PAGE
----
Hungarian Prime Minister Viktor Orban speaks during a panel discussion with a white blurry background.

Orbán portrays himself as a ‘defender of Christianity.’ Critics aren’t so sure.

Viktor Orbán, Hungary’s prime minister, portrays himself as a defender of Christianity, a religion which he says is under threat as a result of immigration, globalism and liberalism. Orbán’s critics question the sincerity of the Hungarian leader’s faith and wonder if his pro-Christian rhetoric is simply all about staying in power.

The World

Journalist Balázs Gulyás describes himself as a devout Catholic who goes to mass every week. But he acknowledged that he is in the minority in Hungary.

Gulyás said for many Hungarians, their religion is more about having a cultural identity.

Eighty percent of the country identifies as Christian but only about 15% of Hungarians say they attend church on a weekly basis. 

A church in Budapest, Hungary.

A church in Budapest, Hungary. 

Credit:

Orla Barry/The World

Yet, Hungary’s prime minister, Viktor Orbán, portrays himself as a defender of Christianity not only in Hungary but in Europe. And while he has a loyal fan base among religious leaders in the country, critics question the sincerity of his faith and wonder if his pro-Christian rhetoric is simply about staying in power.  

In April, Orbán, won his fourth consecutive term in office with an overall majority.

“Here in Budapest tonight, the whole world has seen the victory of Christian Democratic politics,” he said later that day.

Orbán has also become a favorite among religious conservatives in the US.

In August, he received a standing ovation at the CPAC conference in Texas after reading a paragraph from the Hungarian constitution, declaring marriage to be only between one man and one woman. 

Hungary's government is a significant financial supporter of the country’s religious institutions, in particular its Christian churches. 

Alex Faludy, a former Anglican priest who is an expert on Hungary’s churches, said the state spent more money on the church during the pandemic than Hungary’s struggling health care system. 

Financial donations keep religious leaders onside, he said.  

“It's very difficult to speak prophetic words of protest when you’ve got coins in your mouth,” Faludy added.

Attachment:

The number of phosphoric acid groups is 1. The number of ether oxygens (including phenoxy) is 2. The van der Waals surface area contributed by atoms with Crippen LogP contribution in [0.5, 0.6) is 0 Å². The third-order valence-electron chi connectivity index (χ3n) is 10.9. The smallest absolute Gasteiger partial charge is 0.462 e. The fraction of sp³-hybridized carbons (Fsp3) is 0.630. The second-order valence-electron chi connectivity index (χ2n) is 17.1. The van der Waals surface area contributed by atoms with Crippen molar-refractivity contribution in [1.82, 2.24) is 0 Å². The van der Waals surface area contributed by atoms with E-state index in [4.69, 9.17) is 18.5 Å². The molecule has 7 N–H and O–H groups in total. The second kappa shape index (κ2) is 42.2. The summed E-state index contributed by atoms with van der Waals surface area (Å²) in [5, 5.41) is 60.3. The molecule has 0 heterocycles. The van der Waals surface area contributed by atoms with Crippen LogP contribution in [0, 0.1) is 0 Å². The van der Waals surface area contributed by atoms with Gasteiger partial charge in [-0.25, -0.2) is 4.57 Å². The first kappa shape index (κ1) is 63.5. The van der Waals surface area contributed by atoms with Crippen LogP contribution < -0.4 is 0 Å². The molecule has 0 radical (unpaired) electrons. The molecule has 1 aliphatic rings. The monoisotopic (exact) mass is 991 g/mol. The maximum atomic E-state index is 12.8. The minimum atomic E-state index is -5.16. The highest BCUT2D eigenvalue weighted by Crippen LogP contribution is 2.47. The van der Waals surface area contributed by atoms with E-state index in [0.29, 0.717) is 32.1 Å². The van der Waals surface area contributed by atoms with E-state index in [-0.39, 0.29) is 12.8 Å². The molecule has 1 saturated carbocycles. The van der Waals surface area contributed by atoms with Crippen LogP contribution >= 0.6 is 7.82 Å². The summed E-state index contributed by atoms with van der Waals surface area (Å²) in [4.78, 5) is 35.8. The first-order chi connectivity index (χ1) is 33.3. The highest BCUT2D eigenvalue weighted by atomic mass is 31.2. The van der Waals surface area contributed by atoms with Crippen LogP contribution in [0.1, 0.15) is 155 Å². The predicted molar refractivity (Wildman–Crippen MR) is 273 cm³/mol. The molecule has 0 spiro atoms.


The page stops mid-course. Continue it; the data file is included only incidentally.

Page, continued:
Alex Faludy is a former Anglican priest who is an expert on Hungary’s churches.

Alex Faludy is a former Anglican priest who is an expert on Hungary’s churches.

Credit:

Orla Barry/The World

Orbán wasn’t always such a fervent defender of Christianity. He began his political life in the 1980s as an anti-communist with little time for religion. Orbán, who’s a Calvinist, appears to have become more dedicated to his faith in the late 1990s, remarrying his wife in a religious ceremony.

But Faludy said that it was around 2002, when Orbán lost a surprise election removing him from power, that he seemed to turn to God. 

Orbán is believed to have taken the defeat particularly badly.  

“There is a school of thought, which I find plausible, that Zoltán Balog, a Calvinist pastor who is now the presiding bishop of the Hungarian Reformed Church, played a significant role in Orbán's process of recovery of self-confidence, telling him, ‘Viktor, you know, you mustn't give up because God has this purpose for you,’” Faludy said. 

After Orbán returned to power in 2010, he quickly began making amendments to the Hungarian constitution. He altered the document’s preamble to include several references to God, Christianity and traditional family values. 

In 2020, the constitution was rewritten to change the definition of the family, which it now declares is “based on marriage and the parent-child relation. The mother is a woman, the father a man.”

Faludy said that for ethnic Hungarians living in neighboring countries, Christianity is often the glue to their Hungarian cultural identity, and Orbán has capitalized on that.

 “Those, of course, are all communities that Orbán has given the vote to, so it's quite a useful voter mobilization tool,” Faludy said.

Support from Catholic leaders for Orbán

Every year, on Orbán’s May birthday, Budapest’s Inner City Church holds a mass in his honor. 

Father Zoltán Osztie said he does so at the request of his congregation. But the parish priest also supports Orbán. 

He is a “brilliant and inspired person,” he said, adding, “His political vision has clearly borne fruit over the last decade.”

Osztie isn’t the only Catholic leader in the country who supports Orbán. 

László Kiss-Rigó, the bishop of Szeged, said it was Orbán — and not the pope — who got it right when responding to the migrant crisis in 2015. 

Europe is being inundated, he said, by people who are posing as refugees, but who actually present a grave threat to the continent’s “Christian, universal values,” reiterating a similar claim by the prime minister.